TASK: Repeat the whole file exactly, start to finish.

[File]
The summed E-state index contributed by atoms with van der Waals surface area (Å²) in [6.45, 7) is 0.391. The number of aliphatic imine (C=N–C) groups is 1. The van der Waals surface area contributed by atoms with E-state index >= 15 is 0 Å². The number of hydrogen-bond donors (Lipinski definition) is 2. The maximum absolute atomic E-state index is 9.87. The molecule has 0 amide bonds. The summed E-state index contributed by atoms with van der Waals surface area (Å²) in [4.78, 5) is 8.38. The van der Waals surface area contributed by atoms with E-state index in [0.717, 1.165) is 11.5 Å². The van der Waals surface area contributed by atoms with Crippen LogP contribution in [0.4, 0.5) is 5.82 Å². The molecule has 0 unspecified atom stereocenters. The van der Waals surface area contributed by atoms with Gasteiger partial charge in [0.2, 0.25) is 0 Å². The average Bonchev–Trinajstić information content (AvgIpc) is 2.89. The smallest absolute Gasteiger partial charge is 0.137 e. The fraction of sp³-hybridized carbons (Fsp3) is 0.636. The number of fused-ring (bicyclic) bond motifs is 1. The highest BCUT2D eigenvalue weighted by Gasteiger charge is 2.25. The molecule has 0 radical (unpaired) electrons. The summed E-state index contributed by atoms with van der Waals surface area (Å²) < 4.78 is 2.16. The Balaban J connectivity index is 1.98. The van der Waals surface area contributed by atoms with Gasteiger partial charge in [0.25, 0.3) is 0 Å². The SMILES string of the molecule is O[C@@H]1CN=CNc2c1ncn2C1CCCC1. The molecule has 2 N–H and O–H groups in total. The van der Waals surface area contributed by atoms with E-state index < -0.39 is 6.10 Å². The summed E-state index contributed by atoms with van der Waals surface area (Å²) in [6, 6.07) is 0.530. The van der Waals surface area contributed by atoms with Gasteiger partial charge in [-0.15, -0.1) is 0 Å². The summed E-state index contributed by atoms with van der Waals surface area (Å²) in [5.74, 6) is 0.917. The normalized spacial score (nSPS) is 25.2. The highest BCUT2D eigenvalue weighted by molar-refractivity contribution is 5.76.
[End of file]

The summed E-state index contributed by atoms with van der Waals surface area (Å²) in [6.45, 7) is 0.391. The number of aliphatic imine (C=N–C) groups is 1. The van der Waals surface area contributed by atoms with E-state index >= 15 is 0 Å². The number of hydrogen-bond donors (Lipinski definition) is 2. The maximum absolute atomic E-state index is 9.87. The molecule has 0 amide bonds. The summed E-state index contributed by atoms with van der Waals surface area (Å²) in [4.78, 5) is 8.38. The van der Waals surface area contributed by atoms with E-state index in [0.717, 1.165) is 11.5 Å². The van der Waals surface area contributed by atoms with Crippen LogP contribution in [0.4, 0.5) is 5.82 Å². The molecule has 0 unspecified atom stereocenters. The van der Waals surface area contributed by atoms with Gasteiger partial charge in [0.2, 0.25) is 0 Å². The average Bonchev–Trinajstić information content (AvgIpc) is 2.89. The smallest absolute Gasteiger partial charge is 0.137 e. The fraction of sp³-hybridized carbons (Fsp3) is 0.636. The number of fused-ring (bicyclic) bond motifs is 1. The highest BCUT2D eigenvalue weighted by Gasteiger charge is 2.25. The molecule has 0 radical (unpaired) electrons. The summed E-state index contributed by atoms with van der Waals surface area (Å²) < 4.78 is 2.16. The Balaban J connectivity index is 1.98. The van der Waals surface area contributed by atoms with Gasteiger partial charge in [0.25, 0.3) is 0 Å². The SMILES string of the molecule is O[C@@H]1CN=CNc2c1ncn2C1CCCC1. The molecule has 2 N–H and O–H groups in total. The van der Waals surface area contributed by atoms with E-state index < -0.39 is 6.10 Å². The summed E-state index contributed by atoms with van der Waals surface area (Å²) in [6, 6.07) is 0.530. The van der Waals surface area contributed by atoms with Gasteiger partial charge in [-0.15, -0.1) is 0 Å². The summed E-state index contributed by atoms with van der Waals surface area (Å²) in [5.74, 6) is 0.917. The normalized spacial score (nSPS) is 25.2. The highest BCUT2D eigenvalue weighted by molar-refractivity contribution is 5.76.